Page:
Visit our new blog

August 17, 2009

We have a new home for our blog! This blog will no longer be updated with new posts.

To read current posts, please visit our new blog located at http://www.americanrepertorytheater.org/blog.

Sign up for an RSS feed of our new blog at http://www.americanrepertorytheater.org/inside/blog/feed.

Thanks for reading!


Aurélia’s Oratorio returns!

July 6, 2009

Aurélia’s Oratorio is coming back! This show played to sold-out houses this winter, so if you weren’t able to get a ticket then, now is your chance. Aurélia will be back at the Loeb for just two weeks, July 22 – August 2.

Read reviews of the show this winter from the Boston Globe, Boston Herald, and Boston Metro — or peruse audience members’ responses.

Here is a repost of the two-minute trailer that gives you a glimpse into the magic of Aurélia’s enchanting topsy-turvy world. Learn more on our website.


A fabulous “Best of Both Worlds” workshop

June 18, 2009

Several of us from the A.R.T. trekked down to the big apple yesterday for the presentation at the end of a one-week workshop kindly hosted by the folks at The Public Theater.  The cast – which all of us present hope will be the one that will come to Cambridge – was assembled in front of their scores, with a pianist and a conductor.  Diane made a brief speech, and the music began…. and WHAT a ride it was!  The cast was phenomenal, voices ranging from the big handsome Philip Boykin singing the role of the King with the deepest bass baritone voice to the absolutely adorable 12-year old Chris Borger, who not only sounds like an angel, but performed with the poise and the self-assurance of a total pro.  And the amazing Lavon Fisher-Wilson, who brought the house down with her “let a little sunshine in”…. we were practically dancing in the aisles.  And… last but not least, there was “Big Daddy” himself, David Alan Grier, a sort of master of ceremonies, story teller, who tied all the proceedings together with a great sense of humor and improvisation.  I was not familiar with the music of composer Deirdre Murray, but I could not sit still, totally enveloped in the rhythm, the buoyancy and enthusiasm of the cast, and those voices!!!! I cant wait for rehearsals to begin here in Cambridge in the fall…

cast assembled

cast assembled

Jeanette Bayardelle struts her stuff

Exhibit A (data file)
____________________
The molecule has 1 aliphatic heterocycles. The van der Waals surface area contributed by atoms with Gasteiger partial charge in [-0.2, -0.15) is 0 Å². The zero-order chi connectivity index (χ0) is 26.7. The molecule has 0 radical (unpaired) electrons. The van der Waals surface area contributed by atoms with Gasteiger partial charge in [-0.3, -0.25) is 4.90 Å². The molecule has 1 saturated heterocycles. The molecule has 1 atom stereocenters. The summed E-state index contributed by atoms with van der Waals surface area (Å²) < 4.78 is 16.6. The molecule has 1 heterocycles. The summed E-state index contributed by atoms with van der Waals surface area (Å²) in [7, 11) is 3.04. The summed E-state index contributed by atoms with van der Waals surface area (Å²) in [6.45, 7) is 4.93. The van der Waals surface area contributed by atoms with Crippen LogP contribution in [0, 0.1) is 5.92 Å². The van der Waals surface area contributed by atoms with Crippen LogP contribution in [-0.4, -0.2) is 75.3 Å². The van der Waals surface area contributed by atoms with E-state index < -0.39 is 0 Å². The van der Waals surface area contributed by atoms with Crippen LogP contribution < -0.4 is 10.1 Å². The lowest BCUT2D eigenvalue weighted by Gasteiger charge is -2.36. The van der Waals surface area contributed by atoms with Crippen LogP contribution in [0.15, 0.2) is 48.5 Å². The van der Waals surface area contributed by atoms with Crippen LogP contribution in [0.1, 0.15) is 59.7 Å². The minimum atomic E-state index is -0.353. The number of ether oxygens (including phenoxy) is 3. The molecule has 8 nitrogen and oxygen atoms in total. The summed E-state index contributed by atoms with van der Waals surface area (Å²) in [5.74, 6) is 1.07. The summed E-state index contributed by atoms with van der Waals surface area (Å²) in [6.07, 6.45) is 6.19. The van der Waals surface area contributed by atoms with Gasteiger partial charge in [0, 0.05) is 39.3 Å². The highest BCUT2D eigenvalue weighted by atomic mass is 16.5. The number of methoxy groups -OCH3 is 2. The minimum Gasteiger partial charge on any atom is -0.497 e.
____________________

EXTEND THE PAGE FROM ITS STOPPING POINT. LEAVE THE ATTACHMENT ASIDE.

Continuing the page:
Jeanette Bayardelle struts her stuff

little Chris Borger enchants

little Chris Borger enchants

Big Daddy himself, David Alan Grier

Big Daddy himself, David Alan Grier

Lavon Fisher-Wilson lets a little sunshine in....

Lavon Fisher-Wilson lets a little sunshine in....

the cast

the cast


The Duck Variations

June 9, 2009

Sexual Perversity in Chicago and The Duck Variations — a David Mamet double bill — start Thursday!

Here’s a clip of rehearsal footage from

The Duck Variations
by David Mamet
directed by Marcus Stern
featuring Thomas Derrah and Will LeBow

Learn more


Behind the scenes of Romance at the A.R.T. – May 13, 2009

May 15, 2009

Production dramaturg Sean Bartley takes viewers behind the scenes of the rehearsal process for Romance at the A.R.T.

May 13, 2009

View Sean Bartley’s Behind the Scenes video from May 14, 2009.


Behind the scenes of Romance at the A.R.T. – May 14, 2009

May 15, 2009

Production dramaturg Sean Bartley takes viewers behind the scenes of the rehearsal process for Romance at the A.R.T.

May 14, 2009

View Sean Bartley’s Behind the Scenes video from May 13, 2009.


A Laughable Tech

May 13, 2009

Tuesday, May 5, 2009:

I’m writing from the first night of tech rehearsal. Sitting inside rehearsal rooms for the past few weeks, I had no concept of just how enormous the scale of our production is. Mamet’s plays are typically performed on unit sets with simple lighting instruments, set pieces, and props. Our version of Romance uses a string of giant moving set pieces, gyroscoping lights, stage blood, and smoke machines. At first glance, this gear is better suited to a rock concert than a Mamet play.

But once we began running sequences from the show, I realized just how well the massive scale of our productions meshes with the ambitions of Mamet’s text. The A.R.T. is known for Mamet works like Oleanna, a realistic, two-character piece that takes place in a tiny office. But Romance is a larger-than-life farce. Actors throw roasting pans and insults across the courtroom with reckless abandon. We’ve thrown in plenty of tricks, zany sound effects, and even a strip-tease or two.

Scott’s staging also takes advantage of one of the text’s greatest strengths: a great sense of farcical acceleration. At first glance, the play’s opening scene is nearly free of farce. It could easily be a scene from this week’s episode of Law and Order. Slowly but surely, Mamet tightens the screws. Polite disagreement turns into schoolyard name-calling. A wisecracking judge becomes a pill-popping maniac. An ordered courtroom descends into comic chaos.


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